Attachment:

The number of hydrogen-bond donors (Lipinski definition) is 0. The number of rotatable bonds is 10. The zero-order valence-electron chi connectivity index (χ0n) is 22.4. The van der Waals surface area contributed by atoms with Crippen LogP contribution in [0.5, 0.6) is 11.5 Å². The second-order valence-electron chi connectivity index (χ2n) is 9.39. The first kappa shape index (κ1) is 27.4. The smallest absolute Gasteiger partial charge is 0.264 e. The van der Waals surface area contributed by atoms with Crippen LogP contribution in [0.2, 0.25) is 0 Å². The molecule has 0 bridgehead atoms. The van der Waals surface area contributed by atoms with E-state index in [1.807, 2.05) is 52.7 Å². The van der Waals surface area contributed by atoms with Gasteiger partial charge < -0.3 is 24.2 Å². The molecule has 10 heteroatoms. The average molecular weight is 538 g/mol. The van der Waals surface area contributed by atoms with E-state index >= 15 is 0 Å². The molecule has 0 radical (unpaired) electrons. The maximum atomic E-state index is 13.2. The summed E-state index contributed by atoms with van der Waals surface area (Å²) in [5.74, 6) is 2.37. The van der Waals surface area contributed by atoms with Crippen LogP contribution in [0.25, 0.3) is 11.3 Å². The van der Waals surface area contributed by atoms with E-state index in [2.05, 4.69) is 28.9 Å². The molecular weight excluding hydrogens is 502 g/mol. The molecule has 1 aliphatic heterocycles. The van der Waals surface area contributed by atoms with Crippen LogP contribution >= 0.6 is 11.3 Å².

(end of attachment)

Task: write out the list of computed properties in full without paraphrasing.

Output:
The number of hydrogen-bond donors (Lipinski definition) is 0. The number of rotatable bonds is 10. The zero-order valence-electron chi connectivity index (χ0n) is 22.4. The van der Waals surface area contributed by atoms with Crippen LogP contribution in [0.5, 0.6) is 11.5 Å². The second-order valence-electron chi connectivity index (χ2n) is 9.39. The first kappa shape index (κ1) is 27.4. The smallest absolute Gasteiger partial charge is 0.264 e. The van der Waals surface area contributed by atoms with Crippen LogP contribution in [0.2, 0.25) is 0 Å². The molecule has 0 bridgehead atoms. The van der Waals surface area contributed by atoms with E-state index in [1.807, 2.05) is 52.7 Å². The van der Waals surface area contributed by atoms with Gasteiger partial charge < -0.3 is 24.2 Å². The molecule has 10 heteroatoms. The average molecular weight is 538 g/mol. The van der Waals surface area contributed by atoms with E-state index >= 15 is 0 Å². The molecule has 0 radical (unpaired) electrons. The maximum atomic E-state index is 13.2. The summed E-state index contributed by atoms with van der Waals surface area (Å²) in [5.74, 6) is 2.37. The van der Waals surface area contributed by atoms with Crippen LogP contribution in [0.25, 0.3) is 11.3 Å². The van der Waals surface area contributed by atoms with E-state index in [2.05, 4.69) is 28.9 Å². The molecular weight excluding hydrogens is 502 g/mol. The molecule has 1 aliphatic heterocycles. The van der Waals surface area contributed by atoms with Crippen LogP contribution >= 0.6 is 11.3 Å².